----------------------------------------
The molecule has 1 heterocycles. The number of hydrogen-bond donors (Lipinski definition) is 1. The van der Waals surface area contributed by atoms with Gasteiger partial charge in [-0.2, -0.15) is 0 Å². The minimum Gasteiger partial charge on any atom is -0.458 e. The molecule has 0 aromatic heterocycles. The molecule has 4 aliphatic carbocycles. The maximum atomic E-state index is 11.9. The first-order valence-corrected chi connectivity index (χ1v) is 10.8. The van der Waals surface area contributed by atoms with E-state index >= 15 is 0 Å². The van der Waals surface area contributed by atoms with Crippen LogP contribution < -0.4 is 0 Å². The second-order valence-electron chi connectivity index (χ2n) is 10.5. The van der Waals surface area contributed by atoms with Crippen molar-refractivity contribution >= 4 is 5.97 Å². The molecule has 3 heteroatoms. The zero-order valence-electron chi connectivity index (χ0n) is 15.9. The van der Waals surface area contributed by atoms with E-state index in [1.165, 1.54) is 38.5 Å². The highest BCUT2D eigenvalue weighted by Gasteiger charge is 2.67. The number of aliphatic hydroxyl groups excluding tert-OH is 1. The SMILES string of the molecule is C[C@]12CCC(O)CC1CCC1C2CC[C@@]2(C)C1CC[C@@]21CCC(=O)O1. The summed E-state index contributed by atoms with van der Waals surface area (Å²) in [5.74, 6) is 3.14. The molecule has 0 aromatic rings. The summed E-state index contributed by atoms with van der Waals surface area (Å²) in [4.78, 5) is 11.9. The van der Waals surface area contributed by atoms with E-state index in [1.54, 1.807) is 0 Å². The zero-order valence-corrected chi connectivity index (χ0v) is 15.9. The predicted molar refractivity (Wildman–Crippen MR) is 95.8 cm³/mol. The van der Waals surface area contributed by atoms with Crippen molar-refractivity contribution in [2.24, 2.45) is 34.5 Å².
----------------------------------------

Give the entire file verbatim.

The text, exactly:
The molecule has 1 heterocycles. The number of hydrogen-bond donors (Lipinski definition) is 1. The van der Waals surface area contributed by atoms with Gasteiger partial charge in [-0.2, -0.15) is 0 Å². The minimum Gasteiger partial charge on any atom is -0.458 e. The molecule has 0 aromatic heterocycles. The molecule has 4 aliphatic carbocycles. The maximum atomic E-state index is 11.9. The first-order valence-corrected chi connectivity index (χ1v) is 10.8. The van der Waals surface area contributed by atoms with E-state index >= 15 is 0 Å². The van der Waals surface area contributed by atoms with Crippen LogP contribution < -0.4 is 0 Å². The second-order valence-electron chi connectivity index (χ2n) is 10.5. The van der Waals surface area contributed by atoms with Crippen molar-refractivity contribution >= 4 is 5.97 Å². The molecule has 3 heteroatoms. The zero-order valence-electron chi connectivity index (χ0n) is 15.9. The van der Waals surface area contributed by atoms with E-state index in [1.165, 1.54) is 38.5 Å². The highest BCUT2D eigenvalue weighted by Gasteiger charge is 2.67. The number of aliphatic hydroxyl groups excluding tert-OH is 1. The SMILES string of the molecule is C[C@]12CCC(O)CC1CCC1C2CC[C@@]2(C)C1CC[C@@]21CCC(=O)O1. The summed E-state index contributed by atoms with van der Waals surface area (Å²) in [5.74, 6) is 3.14. The molecule has 0 aromatic rings. The summed E-state index contributed by atoms with van der Waals surface area (Å²) in [4.78, 5) is 11.9. The van der Waals surface area contributed by atoms with E-state index in [1.54, 1.807) is 0 Å². The zero-order valence-corrected chi connectivity index (χ0v) is 15.9. The predicted molar refractivity (Wildman–Crippen MR) is 95.8 cm³/mol. The van der Waals surface area contributed by atoms with Crippen molar-refractivity contribution in [2.24, 2.45) is 34.5 Å².